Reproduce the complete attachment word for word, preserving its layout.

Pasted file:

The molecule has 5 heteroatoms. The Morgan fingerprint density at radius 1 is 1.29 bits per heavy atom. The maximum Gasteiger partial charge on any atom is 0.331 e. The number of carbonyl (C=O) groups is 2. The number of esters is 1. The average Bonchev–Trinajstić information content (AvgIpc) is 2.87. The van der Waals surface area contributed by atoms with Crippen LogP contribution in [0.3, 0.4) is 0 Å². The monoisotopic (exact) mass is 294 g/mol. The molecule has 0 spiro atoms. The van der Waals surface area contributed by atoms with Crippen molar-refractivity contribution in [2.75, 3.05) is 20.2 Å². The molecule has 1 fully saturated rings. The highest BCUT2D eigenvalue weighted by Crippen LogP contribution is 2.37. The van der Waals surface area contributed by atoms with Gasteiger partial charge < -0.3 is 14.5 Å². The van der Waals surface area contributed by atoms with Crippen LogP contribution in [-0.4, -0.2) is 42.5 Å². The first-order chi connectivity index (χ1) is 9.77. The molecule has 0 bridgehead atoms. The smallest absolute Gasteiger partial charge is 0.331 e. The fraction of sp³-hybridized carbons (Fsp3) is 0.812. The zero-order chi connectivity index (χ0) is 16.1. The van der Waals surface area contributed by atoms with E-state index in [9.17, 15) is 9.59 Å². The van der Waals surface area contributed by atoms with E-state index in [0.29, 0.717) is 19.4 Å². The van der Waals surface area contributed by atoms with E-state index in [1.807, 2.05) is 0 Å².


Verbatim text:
The molecule has 5 heteroatoms. The Morgan fingerprint density at radius 1 is 1.29 bits per heavy atom. The maximum Gasteiger partial charge on any atom is 0.331 e. The number of carbonyl (C=O) groups is 2. The number of esters is 1. The average Bonchev–Trinajstić information content (AvgIpc) is 2.87. The van der Waals surface area contributed by atoms with Crippen LogP contribution in [0.3, 0.4) is 0 Å². The monoisotopic (exact) mass is 294 g/mol. The molecule has 0 spiro atoms. The van der Waals surface area contributed by atoms with Crippen molar-refractivity contribution in [2.75, 3.05) is 20.2 Å². The molecule has 1 fully saturated rings. The highest BCUT2D eigenvalue weighted by Crippen LogP contribution is 2.37. The van der Waals surface area contributed by atoms with Gasteiger partial charge < -0.3 is 14.5 Å². The van der Waals surface area contributed by atoms with Crippen LogP contribution in [-0.4, -0.2) is 42.5 Å². The first-order chi connectivity index (χ1) is 9.77. The molecule has 0 bridgehead atoms. The smallest absolute Gasteiger partial charge is 0.331 e. The fraction of sp³-hybridized carbons (Fsp3) is 0.812. The zero-order chi connectivity index (χ0) is 16.1. The van der Waals surface area contributed by atoms with E-state index in [9.17, 15) is 9.59 Å². The van der Waals surface area contributed by atoms with E-state index in [0.29, 0.717) is 19.4 Å². The van der Waals surface area contributed by atoms with E-state index in [1.807, 2.05) is 0 Å².